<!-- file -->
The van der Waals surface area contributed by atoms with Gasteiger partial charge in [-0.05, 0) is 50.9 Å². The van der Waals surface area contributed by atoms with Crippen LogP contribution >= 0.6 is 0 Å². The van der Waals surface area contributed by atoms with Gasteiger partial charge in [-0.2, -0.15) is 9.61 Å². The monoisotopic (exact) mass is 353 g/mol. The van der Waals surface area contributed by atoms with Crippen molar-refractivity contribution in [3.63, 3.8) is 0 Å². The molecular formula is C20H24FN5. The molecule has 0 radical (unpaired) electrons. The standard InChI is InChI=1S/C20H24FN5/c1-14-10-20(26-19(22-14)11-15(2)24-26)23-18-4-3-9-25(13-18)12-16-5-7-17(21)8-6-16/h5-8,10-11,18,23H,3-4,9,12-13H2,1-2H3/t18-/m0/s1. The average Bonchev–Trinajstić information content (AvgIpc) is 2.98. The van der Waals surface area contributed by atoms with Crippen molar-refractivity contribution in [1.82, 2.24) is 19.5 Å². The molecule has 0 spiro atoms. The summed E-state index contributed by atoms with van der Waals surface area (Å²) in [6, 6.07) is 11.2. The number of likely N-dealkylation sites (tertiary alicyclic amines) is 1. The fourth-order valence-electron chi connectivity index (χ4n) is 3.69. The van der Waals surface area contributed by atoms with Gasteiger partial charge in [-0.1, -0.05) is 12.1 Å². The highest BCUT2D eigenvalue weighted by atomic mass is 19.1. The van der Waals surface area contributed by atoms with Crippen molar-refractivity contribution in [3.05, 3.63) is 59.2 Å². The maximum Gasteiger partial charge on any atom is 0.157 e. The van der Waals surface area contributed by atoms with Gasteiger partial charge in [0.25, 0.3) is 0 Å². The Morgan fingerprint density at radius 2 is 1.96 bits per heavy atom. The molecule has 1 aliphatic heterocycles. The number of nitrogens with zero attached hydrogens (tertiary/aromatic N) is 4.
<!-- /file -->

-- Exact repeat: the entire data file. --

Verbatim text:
The van der Waals surface area contributed by atoms with Gasteiger partial charge in [-0.05, 0) is 50.9 Å². The van der Waals surface area contributed by atoms with Crippen LogP contribution >= 0.6 is 0 Å². The van der Waals surface area contributed by atoms with Gasteiger partial charge in [-0.2, -0.15) is 9.61 Å². The monoisotopic (exact) mass is 353 g/mol. The van der Waals surface area contributed by atoms with Crippen molar-refractivity contribution in [3.63, 3.8) is 0 Å². The molecular formula is C20H24FN5. The molecule has 0 radical (unpaired) electrons. The standard InChI is InChI=1S/C20H24FN5/c1-14-10-20(26-19(22-14)11-15(2)24-26)23-18-4-3-9-25(13-18)12-16-5-7-17(21)8-6-16/h5-8,10-11,18,23H,3-4,9,12-13H2,1-2H3/t18-/m0/s1. The average Bonchev–Trinajstić information content (AvgIpc) is 2.98. The van der Waals surface area contributed by atoms with Crippen molar-refractivity contribution in [1.82, 2.24) is 19.5 Å². The molecule has 0 spiro atoms. The summed E-state index contributed by atoms with van der Waals surface area (Å²) in [6, 6.07) is 11.2. The number of likely N-dealkylation sites (tertiary alicyclic amines) is 1. The fourth-order valence-electron chi connectivity index (χ4n) is 3.69. The van der Waals surface area contributed by atoms with Gasteiger partial charge in [-0.1, -0.05) is 12.1 Å². The highest BCUT2D eigenvalue weighted by atomic mass is 19.1. The van der Waals surface area contributed by atoms with Crippen molar-refractivity contribution in [3.05, 3.63) is 59.2 Å². The maximum Gasteiger partial charge on any atom is 0.157 e. The van der Waals surface area contributed by atoms with Gasteiger partial charge in [0.25, 0.3) is 0 Å². The Morgan fingerprint density at radius 2 is 1.96 bits per heavy atom. The molecule has 1 aliphatic heterocycles. The number of nitrogens with zero attached hydrogens (tertiary/aromatic N) is 4.